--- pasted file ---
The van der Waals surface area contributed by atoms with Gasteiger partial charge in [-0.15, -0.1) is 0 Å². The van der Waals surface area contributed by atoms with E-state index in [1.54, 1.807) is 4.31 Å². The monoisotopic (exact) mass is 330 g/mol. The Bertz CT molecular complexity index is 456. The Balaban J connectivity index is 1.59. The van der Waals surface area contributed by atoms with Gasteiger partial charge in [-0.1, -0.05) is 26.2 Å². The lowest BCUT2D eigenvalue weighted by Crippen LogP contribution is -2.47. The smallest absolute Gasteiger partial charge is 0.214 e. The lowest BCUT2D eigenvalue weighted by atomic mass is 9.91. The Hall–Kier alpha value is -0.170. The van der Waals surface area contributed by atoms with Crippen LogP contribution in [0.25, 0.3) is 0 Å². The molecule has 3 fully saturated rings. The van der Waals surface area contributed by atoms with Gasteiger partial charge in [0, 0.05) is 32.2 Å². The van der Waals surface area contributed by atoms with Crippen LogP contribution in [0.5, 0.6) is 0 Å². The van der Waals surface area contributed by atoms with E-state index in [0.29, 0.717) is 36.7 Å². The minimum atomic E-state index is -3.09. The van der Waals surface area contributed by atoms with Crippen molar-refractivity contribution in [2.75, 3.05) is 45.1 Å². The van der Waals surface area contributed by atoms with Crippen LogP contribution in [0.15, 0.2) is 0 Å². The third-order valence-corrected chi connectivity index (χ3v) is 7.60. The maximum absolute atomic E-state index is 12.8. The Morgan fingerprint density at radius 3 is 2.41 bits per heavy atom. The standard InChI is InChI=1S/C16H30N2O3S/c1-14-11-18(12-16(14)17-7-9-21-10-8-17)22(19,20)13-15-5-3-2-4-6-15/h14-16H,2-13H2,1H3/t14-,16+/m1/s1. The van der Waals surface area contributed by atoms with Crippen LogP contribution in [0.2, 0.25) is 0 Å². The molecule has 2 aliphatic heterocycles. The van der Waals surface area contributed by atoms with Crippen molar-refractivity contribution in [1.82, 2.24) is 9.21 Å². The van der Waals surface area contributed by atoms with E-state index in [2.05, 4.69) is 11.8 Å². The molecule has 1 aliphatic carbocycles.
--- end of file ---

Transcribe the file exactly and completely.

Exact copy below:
The van der Waals surface area contributed by atoms with Gasteiger partial charge in [-0.15, -0.1) is 0 Å². The van der Waals surface area contributed by atoms with E-state index in [1.54, 1.807) is 4.31 Å². The monoisotopic (exact) mass is 330 g/mol. The Bertz CT molecular complexity index is 456. The Balaban J connectivity index is 1.59. The van der Waals surface area contributed by atoms with Gasteiger partial charge in [-0.1, -0.05) is 26.2 Å². The lowest BCUT2D eigenvalue weighted by Crippen LogP contribution is -2.47. The smallest absolute Gasteiger partial charge is 0.214 e. The lowest BCUT2D eigenvalue weighted by atomic mass is 9.91. The Hall–Kier alpha value is -0.170. The van der Waals surface area contributed by atoms with Crippen LogP contribution in [0.25, 0.3) is 0 Å². The molecule has 3 fully saturated rings. The van der Waals surface area contributed by atoms with Gasteiger partial charge in [0, 0.05) is 32.2 Å². The van der Waals surface area contributed by atoms with Crippen LogP contribution in [0.5, 0.6) is 0 Å². The van der Waals surface area contributed by atoms with E-state index in [0.29, 0.717) is 36.7 Å². The minimum atomic E-state index is -3.09. The van der Waals surface area contributed by atoms with Crippen molar-refractivity contribution in [2.75, 3.05) is 45.1 Å². The van der Waals surface area contributed by atoms with Crippen LogP contribution in [0.15, 0.2) is 0 Å². The third-order valence-corrected chi connectivity index (χ3v) is 7.60. The maximum absolute atomic E-state index is 12.8. The Morgan fingerprint density at radius 3 is 2.41 bits per heavy atom. The standard InChI is InChI=1S/C16H30N2O3S/c1-14-11-18(12-16(14)17-7-9-21-10-8-17)22(19,20)13-15-5-3-2-4-6-15/h14-16H,2-13H2,1H3/t14-,16+/m1/s1. The van der Waals surface area contributed by atoms with Crippen LogP contribution in [0.2, 0.25) is 0 Å². The molecule has 2 aliphatic heterocycles. The van der Waals surface area contributed by atoms with Crippen molar-refractivity contribution in [1.82, 2.24) is 9.21 Å². The van der Waals surface area contributed by atoms with E-state index in [2.05, 4.69) is 11.8 Å². The molecule has 1 aliphatic carbocycles.